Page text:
b00004yr4c01_aa_scmzzzzzzz_.jpg“Fish and Whistle” – John Prine
From Souvenirs

Souvenirs is Prine’s album full of cover songs, except that he’s covering himself. Essentially he wrote a whole bunch of beautiful songs as a young man, that as an older man he felt he could do better. Sometimes he’s right, other times he sounds pretty much like he did when he was younger.

For “Fish and Whistle” I can’t make any proclamation, for I’ve never heard the original. But I must say this version is a treasure. Prine’s voice has aged gracefully over the years. It is never something you would call beautiful, but now the ruggedness has been toned down by something sounding suspiciously like wisdom. His lyrics have always been beyond his years, and now his voice has caught up to that.

The music here is lilting, catchy and sunny. Honestly I have no idea what the lyrics mean. They sound like Prine is making some kind of joke that I just don’t get, or being cynical about religion without being too hateful about it. Either way, its fun to sing along even if I don’t know what I’m saying.

b000001dqi01_aa_scmzzzzzzz_.jpg“Candle in the Wind (acoustic version)” – Elton John
From Yellow Brick Road

John completely ruined this song for me with his Princess Diana tribute. I was never mesmerized by the Princess in life or death. I didn’t wish her any harm, and she’s seems to have done some good in this world, but she lived in a world I just wasn’t particularly interested in. John changing his lyrics to lionize her, however honest and heartfelt, always seemed like a cheap way to make a buck.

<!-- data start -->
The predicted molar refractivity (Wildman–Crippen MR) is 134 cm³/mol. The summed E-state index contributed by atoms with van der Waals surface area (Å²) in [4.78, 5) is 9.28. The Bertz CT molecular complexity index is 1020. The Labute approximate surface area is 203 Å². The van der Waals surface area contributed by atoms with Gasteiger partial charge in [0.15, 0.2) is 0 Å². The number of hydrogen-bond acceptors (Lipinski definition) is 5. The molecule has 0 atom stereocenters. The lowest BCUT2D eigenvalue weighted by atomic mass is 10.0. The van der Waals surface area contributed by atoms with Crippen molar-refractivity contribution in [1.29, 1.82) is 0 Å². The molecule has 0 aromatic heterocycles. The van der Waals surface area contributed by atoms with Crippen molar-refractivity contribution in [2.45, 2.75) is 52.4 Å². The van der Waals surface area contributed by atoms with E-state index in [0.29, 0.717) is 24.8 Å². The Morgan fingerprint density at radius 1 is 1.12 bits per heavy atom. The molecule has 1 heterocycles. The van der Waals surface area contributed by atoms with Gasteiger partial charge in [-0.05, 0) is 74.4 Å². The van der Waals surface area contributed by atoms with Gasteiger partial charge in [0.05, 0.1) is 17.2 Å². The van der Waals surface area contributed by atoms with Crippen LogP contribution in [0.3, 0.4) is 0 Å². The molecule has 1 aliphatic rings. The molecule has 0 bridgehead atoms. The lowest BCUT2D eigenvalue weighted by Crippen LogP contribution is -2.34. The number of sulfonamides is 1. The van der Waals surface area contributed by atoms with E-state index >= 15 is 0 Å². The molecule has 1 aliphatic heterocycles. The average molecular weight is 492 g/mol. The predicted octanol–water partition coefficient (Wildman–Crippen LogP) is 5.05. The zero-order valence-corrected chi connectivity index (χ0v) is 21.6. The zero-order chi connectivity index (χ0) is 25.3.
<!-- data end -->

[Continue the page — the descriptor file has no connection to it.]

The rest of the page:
This version begins to sway my feelings back. It is an acoustic version with a guitar playing the piano parts. It seems more stripped down, more honest. Like it has torn the exuberant, Liberace Elton away from the honest songwriter.

It is a beautiful, heart tearing version of a song I’m happy to relive again.

b00005yjdi01_aa_scmzzzzzzz_.jpg“Conscious Evolution” – Donna the Buffalo
From Live from the American Ballroom

I must say the time I caught this band live here in Bloomington it was a much better show than what I hear from this live album. Maybe it was that I was but ten feet from the band, or maybe it was the pretty girls dancing around me, but that show was so sweeeet, where this disk is a good deal of fun, but nothing mind blowing.

This song has a good deal of verve to it. They get out there a little bit with a revolution groove that jiggles my innards. There is a curviness to the guitar that completely melts my inner sanctum.

Halfway through it morphs into "Working on a Building" an old spiritual that fits perfectly into their roots musical background and their own spirtual lyrics.

Bootleg Country: U2 – 08/28/93

When asked what season I love the most, autumn is the usual reply. What with the cool, crisp air, the turned leaves that resemble Joseph’s magic Technicolor coat. But when spring comes, I always reconsider.